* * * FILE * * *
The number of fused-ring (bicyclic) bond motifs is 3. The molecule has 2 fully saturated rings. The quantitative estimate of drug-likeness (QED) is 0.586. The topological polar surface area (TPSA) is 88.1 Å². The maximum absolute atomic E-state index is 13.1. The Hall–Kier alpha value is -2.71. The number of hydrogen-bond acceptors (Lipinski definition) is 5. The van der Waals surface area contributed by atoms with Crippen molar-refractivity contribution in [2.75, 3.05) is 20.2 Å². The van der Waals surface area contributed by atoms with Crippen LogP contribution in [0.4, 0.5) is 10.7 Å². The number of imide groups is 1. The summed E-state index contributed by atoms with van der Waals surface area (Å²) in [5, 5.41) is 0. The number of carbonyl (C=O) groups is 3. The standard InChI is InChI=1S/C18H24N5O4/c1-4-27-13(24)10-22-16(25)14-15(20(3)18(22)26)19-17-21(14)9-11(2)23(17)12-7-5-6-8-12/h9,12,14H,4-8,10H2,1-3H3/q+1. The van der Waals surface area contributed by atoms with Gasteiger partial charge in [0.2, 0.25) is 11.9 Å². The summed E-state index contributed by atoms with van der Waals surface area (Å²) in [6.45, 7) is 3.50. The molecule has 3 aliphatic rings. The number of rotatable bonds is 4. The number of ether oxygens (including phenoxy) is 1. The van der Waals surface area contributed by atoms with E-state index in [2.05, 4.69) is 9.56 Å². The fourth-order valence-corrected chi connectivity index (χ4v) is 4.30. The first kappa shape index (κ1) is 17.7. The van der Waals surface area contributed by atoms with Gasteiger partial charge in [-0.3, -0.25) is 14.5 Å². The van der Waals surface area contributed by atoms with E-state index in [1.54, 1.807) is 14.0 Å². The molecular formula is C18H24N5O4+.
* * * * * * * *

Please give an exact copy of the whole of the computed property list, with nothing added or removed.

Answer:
The number of fused-ring (bicyclic) bond motifs is 3. The molecule has 2 fully saturated rings. The quantitative estimate of drug-likeness (QED) is 0.586. The topological polar surface area (TPSA) is 88.1 Å². The maximum absolute atomic E-state index is 13.1. The Hall–Kier alpha value is -2.71. The number of hydrogen-bond acceptors (Lipinski definition) is 5. The van der Waals surface area contributed by atoms with Crippen molar-refractivity contribution in [2.75, 3.05) is 20.2 Å². The van der Waals surface area contributed by atoms with Crippen LogP contribution in [0.4, 0.5) is 10.7 Å². The number of imide groups is 1. The summed E-state index contributed by atoms with van der Waals surface area (Å²) in [5, 5.41) is 0. The number of carbonyl (C=O) groups is 3. The standard InChI is InChI=1S/C18H24N5O4/c1-4-27-13(24)10-22-16(25)14-15(20(3)18(22)26)19-17-21(14)9-11(2)23(17)12-7-5-6-8-12/h9,12,14H,4-8,10H2,1-3H3/q+1. The van der Waals surface area contributed by atoms with Gasteiger partial charge in [0.2, 0.25) is 11.9 Å². The summed E-state index contributed by atoms with van der Waals surface area (Å²) in [6.45, 7) is 3.50. The molecule has 3 aliphatic rings. The number of rotatable bonds is 4. The number of ether oxygens (including phenoxy) is 1. The van der Waals surface area contributed by atoms with E-state index in [2.05, 4.69) is 9.56 Å². The fourth-order valence-corrected chi connectivity index (χ4v) is 4.30. The first kappa shape index (κ1) is 17.7. The van der Waals surface area contributed by atoms with Gasteiger partial charge in [-0.3, -0.25) is 14.5 Å². The van der Waals surface area contributed by atoms with E-state index in [1.54, 1.807) is 14.0 Å². The molecular formula is C18H24N5O4+.